ITC cannot be claimed for goods or services intended for corporate social responsibility activities.



Section 54 of the CGST Act has been amended to remove references to provisional accepted ITC, aligning it with the current scheme of self-assessment for ITC under Section 41 of the CGST Act.



Recipients must pay back ITC availed on invoices if the payment has not been made within 180 days, along with applicable interest.

Activities which are neither as a supply of goods nor a supply of services

The following transactions have been added to Schedule III of CGST Act 2017 (activities / transactions which are neither as a supply of goods nor a supply of services) with retrospective effect from 1 July 2017:



Supply of goods from one location in a non-taxable territory to another location in the non-taxable territory, without the goods entering India.



Supply of warehoused goods to any individual before clearance for home consumption.



Supply of goods by the consignee to another person through the endorsement of documents of title to the goods, after the goods have been dispatched from the port of origin located outside India but before clearance for home consumption.

Filing of returns

Filing of returns and statements under GST (i.e., GSTR 1, GSTR 3B, GSTR 9, GSTR 8) will not be allowed after three years from the relevant due dates.

Non-filers of GST returns have a window of 60 days (earlier it was 30 days) from the date of ASMT-13 to file their returns and get their ASMT-13 withdrawn.

Further, the returns can be filed beyond 60 days within a further period of 60 days subject to payment of an additional late fee of one hundred rupees for each day of delay beyond sixty days and the ASMT 13 shall be withdrawn.

Revocation of registration cancellation

The time period to submit an application for revocation of cancellation of GST registration has been extended from 30 days to 90 days from the date of order of cancellation. Further, this time period can be extended for a further period of 180 days by the designated officer.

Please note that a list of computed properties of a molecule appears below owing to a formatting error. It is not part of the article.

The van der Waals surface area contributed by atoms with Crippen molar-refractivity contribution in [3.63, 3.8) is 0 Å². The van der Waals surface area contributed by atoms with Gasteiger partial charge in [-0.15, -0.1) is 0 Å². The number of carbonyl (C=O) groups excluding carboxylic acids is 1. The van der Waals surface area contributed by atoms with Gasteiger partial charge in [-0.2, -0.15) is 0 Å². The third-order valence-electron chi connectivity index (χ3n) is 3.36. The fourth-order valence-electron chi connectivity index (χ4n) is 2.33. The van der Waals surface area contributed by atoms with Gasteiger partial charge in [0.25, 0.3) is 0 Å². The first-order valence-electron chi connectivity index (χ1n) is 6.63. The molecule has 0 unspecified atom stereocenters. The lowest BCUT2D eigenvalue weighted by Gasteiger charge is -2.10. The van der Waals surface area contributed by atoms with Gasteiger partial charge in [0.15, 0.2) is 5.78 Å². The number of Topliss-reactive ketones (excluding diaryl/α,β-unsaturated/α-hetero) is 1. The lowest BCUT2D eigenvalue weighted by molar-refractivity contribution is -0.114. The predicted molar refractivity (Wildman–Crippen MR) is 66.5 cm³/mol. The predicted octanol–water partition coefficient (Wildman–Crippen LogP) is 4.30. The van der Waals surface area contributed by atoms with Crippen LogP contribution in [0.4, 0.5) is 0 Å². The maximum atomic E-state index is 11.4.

Interest on delayed refund

If there is a delay of 60 days or more from the date of receiving a refund application, in granting refund, interest will be provided to the applicant as compensation.

The following periods will be excluded when calculating the delay:



Any period beyond 15 days from the receipt of notice in FORM GST RFD-08 during which the applicant takes to provide a response in FORM GST RFD-09, submit additional documents, or reply.



The time taken by the applicant for furnishing or validating correct bank details, where the refund amount sanctioned could not be credited to the bank account furnished by the applicant.

Changes in OILDAR landscape


The definition of a non-taxable online recipient has been streamlined by eliminating the requirement of receiving Online Information and Database Access or Retrieval (OIDAR) services for purposes other than commerce, industry, or any business or profession.



The criterion of minimal human intervention has been omitted from the definition of 'Online Information and Database Access or Retrieval Services.'



Form GSTR 5A has been revised to incorporate information about services provided by OIDAR operators to non-taxable online recipients or registered individuals in India as well as by foreign online gaming platforms.

Changes in monetary limits for prosecution and compounding

Except in cases involving fake invoicing, the prosecution threshold has been amended from Rs 1 crore to 2 Crore.

Also, the prescribed fees for compounding of GST offences have been reduced to the range of 25% to 100% of the tax amount involved (as opposed to the earlier 50 to 150%). However, option of compounding has been taken away for cases of fake invoicing.

GST rate on ‘Online Gaming’

GST rate of 28% on the value of initial deposits staked / chips purchased by players with online real money gaming platforms / casinos will be implemented from 1 October 2023.

GST Council will review the implementation of this new 28% GST regime on online gaming and casinos after six months.

GST liability on ocean freight under reverse charge mechanism (RCM)

In light of the decision of Hon. Supreme Court in the case of Union of India & Anr. v M/s Mohit Minerals Pvt. Ltd. (Civil Appeal No. 1390 of 2022), wherein it was held that imposition of GST on ocean freight in case of CIF imports is ultra-vires the GST law, Notification 10/2017-IT(R) dated 28 June 2017 has been amended to eliminate GST on such transactions.


  • Sudipta Bhattacharjee, Partner; Rahul Dhanuka, Partner; Pranay Sahay, Principal Associate

For any queries please contact: editors@khaitanco.com

KCO | Editors